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Microanalytical techniques and experimental studies of the volatile and fO2 history of magmas using melt inclusions

Bristol student theses: Doctoral ThesisDoctor of Philosophy (PhD)

Authors

  • Ery Hughes

Research units

Abstract

Melt inclusions (MIs) are tiny melt pockets trapped inside crystals, which allow us to sample the magma prior to eruption and therefore infer magmatic processes that can help us to understand eruption dynamics and the role of volcanoes in the global volatile cycle. This thesis addresses gaps in our current use of MIs to enable us to measure the magmatic fO2 and volatile content. EPMA can estimate the H2O concentration of small MIs inaccessible to other techniques using ‘volatiles-by-difference’ (VBD), but a literature review reveals that VBD overestimates H2O by ~1 wt% for hydrous glass. Win X-ray modelling shows the effects of sub-surface charging can account for this. An accuracy of ±0.1 wt% on VBD can be achieved by calibrating using standards. The only technique currently available to measure Fe2+/FeT in MIs (an fO2 proxy) requires synchrotron access. Here, a technique using EPMA is presented, which is more accessible. On basaltic and peralkaline hydrous glass composition, the accuracy on Fe2+/FeT is ±0.1 at a spatial resolution of ~20–60 μm. The controls on electron beam induced redox changes during analysis are investigated. CO2 concentrations of MIs alone are not able to constrain the initial carbon concentration of magmas. Groundwork towards using δ13C of hydrous basaltic glasses are carried out, both technically using SIMS and experimentally. Three new standards have been characterised as no hydrous basaltic glass standards were previously available. The first geochemical data from the 23/11/13 Etna paroxysmal eruption was collected on MIs using these new (and other) techniques. An injection of deeper, more primitive magma mixed with a shallower, more evolved magma, which likely triggered the event. The melt composition is intermediate between the 2001–2003 highly explosive, flank eruptions and the 2004–2007 effusive eruptions. The volatile isotope data are consistent with other data available for Etna.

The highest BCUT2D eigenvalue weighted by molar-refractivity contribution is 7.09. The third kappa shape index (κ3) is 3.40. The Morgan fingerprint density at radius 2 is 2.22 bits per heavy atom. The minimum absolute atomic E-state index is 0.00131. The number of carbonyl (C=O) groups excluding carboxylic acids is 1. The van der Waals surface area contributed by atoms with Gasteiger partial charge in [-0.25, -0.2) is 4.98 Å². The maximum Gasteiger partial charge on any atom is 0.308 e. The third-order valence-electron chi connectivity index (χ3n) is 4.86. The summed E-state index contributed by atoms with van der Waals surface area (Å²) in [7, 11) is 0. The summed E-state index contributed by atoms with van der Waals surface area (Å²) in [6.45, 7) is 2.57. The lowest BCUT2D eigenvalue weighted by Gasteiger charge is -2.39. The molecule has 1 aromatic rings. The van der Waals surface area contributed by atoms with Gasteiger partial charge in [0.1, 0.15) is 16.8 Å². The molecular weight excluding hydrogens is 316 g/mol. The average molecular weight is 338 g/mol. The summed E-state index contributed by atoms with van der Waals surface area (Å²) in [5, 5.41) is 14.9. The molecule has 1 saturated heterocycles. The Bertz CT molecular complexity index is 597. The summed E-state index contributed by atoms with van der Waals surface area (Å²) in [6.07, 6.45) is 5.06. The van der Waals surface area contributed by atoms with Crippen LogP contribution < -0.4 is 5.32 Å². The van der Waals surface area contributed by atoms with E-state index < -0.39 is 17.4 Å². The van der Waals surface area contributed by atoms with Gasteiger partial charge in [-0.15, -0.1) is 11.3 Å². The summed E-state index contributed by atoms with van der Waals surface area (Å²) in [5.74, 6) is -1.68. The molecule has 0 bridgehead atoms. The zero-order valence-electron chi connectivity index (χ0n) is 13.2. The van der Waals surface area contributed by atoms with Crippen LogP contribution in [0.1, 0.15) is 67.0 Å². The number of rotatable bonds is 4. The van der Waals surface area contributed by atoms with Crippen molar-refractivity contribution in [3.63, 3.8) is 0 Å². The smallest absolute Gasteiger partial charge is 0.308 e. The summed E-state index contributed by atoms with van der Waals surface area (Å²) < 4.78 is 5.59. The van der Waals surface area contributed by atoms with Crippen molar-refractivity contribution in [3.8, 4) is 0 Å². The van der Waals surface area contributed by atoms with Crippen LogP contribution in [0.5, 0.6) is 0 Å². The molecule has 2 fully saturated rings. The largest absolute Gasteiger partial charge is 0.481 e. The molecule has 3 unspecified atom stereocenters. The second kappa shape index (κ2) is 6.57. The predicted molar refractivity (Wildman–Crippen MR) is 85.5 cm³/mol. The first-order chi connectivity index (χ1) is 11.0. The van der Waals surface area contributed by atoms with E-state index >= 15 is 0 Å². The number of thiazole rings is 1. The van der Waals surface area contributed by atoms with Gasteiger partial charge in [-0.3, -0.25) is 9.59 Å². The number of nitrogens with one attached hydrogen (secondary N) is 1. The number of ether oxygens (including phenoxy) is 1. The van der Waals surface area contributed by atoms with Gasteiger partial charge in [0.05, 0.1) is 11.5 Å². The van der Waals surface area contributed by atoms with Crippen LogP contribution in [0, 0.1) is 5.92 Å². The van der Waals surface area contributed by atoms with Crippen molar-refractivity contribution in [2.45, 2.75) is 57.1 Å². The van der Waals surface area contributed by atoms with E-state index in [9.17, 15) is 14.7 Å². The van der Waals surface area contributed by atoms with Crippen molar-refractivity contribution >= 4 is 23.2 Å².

Details

Original languageEnglish
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Award date5 Feb 2019

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